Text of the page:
Getting a Jon Boat in 2017: Alumacraft or Tracker?
So you’re thinking of getting a jon boat? There are a lot of variables that can occur when purchasing a jon boat. What you should think about before buying one and what to look for when buying one.
Before buying a jon boat you want to know a few things.
- Cost $ – what are you willing to spend. Buying from a dealer or craigslist?
- Use – what are you going to be using it for? Fishing? Hunting?
- Maintenance – are you going to keep a cover on it and take it out of the water or leave it in the water without a cover?
- Power – What are you going to powering it with? Outboard motor? Trolling motor? Oars?
- Weight Capacity – How many people are going to be on the boat or what kind of weight are you going to put in the boat?
- Storage – Are you keeping it at a dock, in your yard, or in a storage container?
- Transportation – Are you going to trailer it or put it in the bed of your truck?
So I decided on an aluminum jon boat.
–Its cheap. A bass boat or anything else would be too expensive and too big. I wanted to be able to spend the money on it and not worry about scratching it or putting a small dent in it.
–Its simple! The boat is all metal so its easy to clean and not much to maintenance. And it allows you to customize it to your liking!
–Everyone has one!! This is great because when ever you run into a problem, hopefully not literally, you can easy find a solution for it!
-I wanted a flat bottom on it. I didn’t want a v hull. The water I would be traveling would be calm and shallow. I wasn’t going to be running long distances and the water wasn’t going to be rough or choppy.
|Size||Personal Preference||Ability to fit in a regular 6ft truck bed||Why?|
|10ft||Too small for what I needed||Great||small, nice and light|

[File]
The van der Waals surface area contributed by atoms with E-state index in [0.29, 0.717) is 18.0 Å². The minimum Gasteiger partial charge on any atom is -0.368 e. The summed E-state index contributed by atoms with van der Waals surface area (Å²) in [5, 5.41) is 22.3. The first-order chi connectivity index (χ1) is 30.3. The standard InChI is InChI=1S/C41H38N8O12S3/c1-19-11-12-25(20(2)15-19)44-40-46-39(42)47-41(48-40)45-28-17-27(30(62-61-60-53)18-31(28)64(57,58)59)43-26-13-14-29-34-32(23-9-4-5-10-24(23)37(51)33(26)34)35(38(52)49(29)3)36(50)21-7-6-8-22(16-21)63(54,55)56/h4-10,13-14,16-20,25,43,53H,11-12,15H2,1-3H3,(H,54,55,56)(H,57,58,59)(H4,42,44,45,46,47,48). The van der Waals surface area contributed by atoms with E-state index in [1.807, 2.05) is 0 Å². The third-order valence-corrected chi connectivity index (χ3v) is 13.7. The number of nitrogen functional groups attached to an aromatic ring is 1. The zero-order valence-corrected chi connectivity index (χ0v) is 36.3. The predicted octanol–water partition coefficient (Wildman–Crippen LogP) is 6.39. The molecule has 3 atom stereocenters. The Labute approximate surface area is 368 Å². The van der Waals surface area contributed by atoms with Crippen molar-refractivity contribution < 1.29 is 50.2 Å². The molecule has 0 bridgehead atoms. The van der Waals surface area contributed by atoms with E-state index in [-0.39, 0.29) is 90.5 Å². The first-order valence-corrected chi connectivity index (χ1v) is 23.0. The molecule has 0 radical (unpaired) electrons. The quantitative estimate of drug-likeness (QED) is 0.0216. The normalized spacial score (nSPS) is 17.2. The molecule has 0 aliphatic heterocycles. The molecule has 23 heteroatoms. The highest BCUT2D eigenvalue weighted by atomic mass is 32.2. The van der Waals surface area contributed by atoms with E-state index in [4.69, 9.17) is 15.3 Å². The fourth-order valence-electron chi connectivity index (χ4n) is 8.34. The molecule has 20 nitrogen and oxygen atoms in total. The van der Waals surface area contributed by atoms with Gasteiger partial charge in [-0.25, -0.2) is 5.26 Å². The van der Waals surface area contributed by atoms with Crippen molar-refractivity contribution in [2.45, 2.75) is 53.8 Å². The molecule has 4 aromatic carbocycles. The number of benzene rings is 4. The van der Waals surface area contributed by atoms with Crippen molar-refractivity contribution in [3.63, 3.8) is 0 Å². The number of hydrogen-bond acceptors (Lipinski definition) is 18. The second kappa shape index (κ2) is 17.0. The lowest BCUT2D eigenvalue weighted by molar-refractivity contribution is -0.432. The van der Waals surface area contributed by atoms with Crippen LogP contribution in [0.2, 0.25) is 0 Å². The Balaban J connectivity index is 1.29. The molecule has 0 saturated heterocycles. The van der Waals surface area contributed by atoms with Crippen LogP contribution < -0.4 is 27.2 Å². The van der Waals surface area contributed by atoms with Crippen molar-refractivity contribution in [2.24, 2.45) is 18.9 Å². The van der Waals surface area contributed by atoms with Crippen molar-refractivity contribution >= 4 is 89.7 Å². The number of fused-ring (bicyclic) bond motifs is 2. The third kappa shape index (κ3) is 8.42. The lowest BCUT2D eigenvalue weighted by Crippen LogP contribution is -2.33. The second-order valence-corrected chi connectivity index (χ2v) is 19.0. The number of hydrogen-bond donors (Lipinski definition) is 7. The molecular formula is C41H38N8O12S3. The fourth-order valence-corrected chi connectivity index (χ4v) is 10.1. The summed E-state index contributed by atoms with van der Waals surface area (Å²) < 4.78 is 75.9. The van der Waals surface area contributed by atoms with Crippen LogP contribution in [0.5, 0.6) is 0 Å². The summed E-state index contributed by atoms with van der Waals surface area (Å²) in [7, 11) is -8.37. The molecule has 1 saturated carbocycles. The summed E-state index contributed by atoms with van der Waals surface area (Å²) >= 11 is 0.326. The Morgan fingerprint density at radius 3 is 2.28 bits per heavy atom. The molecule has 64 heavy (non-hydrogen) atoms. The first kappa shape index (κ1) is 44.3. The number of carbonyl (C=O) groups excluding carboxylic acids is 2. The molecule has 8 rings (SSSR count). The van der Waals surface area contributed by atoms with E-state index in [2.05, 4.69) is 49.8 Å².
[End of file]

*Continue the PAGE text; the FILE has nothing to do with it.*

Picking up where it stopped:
|12ft||Could fit 2 people, motor fits it perfectly, feels like a nice size on the water||Good||starting to get a little heavier not too awkward but still awkward by yourself|
|14ft||Easily fit 2 people if not 3, will need a bigger motor, feels a little longer in tight spaces||Bad||You need a bed extender to help support it, brake lights because it sticks out way to far, too heavy|
Before Buying your Jon Boat
- Tag and Title
I bought everything new. Things keep popping up. So knowing what you want to spend and planning ahead for it will help. I didn’t think I was going to spend that much on a jon boat but I did.
Use, Maintenance, Storage, Weight Capacity
I am going to combine these four together. I use my boat to fish and hunt out of. Think of how many people you may take out fishing or if you’re just fishing by your self. Just check the sticker by the transom to see what the HP rating is and how many people the boat can hold. A long with the maximum capacity the boat can handle. Are you going to want a deck? I keep it simple so its easy to clean and I don’t have to worry about staining carpet. I only have one seat on my deck and then I use a throw cushion to sit on in the back. You can leave it out on the lake, tied to the dock, or have it up on a lift. I store the boat on a trailer. The sun seems to eat and destroy everything, so I put a cover on the boat to help protect the deck. The seat cushion is removable and I store it under the deck, along with my throw cushion and life jackets, so the only thing I have to maintenance is the bungee cords and the cover. I do that every other year after the sun destroys them.
Another thing to think about is how are you going to power your boat? You can have an outboard engine, mud motor, trolling motor, and/or oars. I like to have three means of power to be safe. I have the mud motor. If that breaks I have the trolling motor. If the batteries fail then I have a paddle. When I went to buy the boat I did not notice that the boat didn’t have the sockets for the oars so check for that.
Outboard motor – Check your boat for the HP rating. Make sure it will mount correctly on the transom and that the transom support bracket isn’t in the way.
Mud motor – If you are going with a SPS mud motor, bring your bracket with you to see if it will fit. I couldn’t get the transom bracket to fit on the Tracker jon boats because the transom support bracket was in the way. I would recommend SPS Mud Motors. They have been great and I love the product.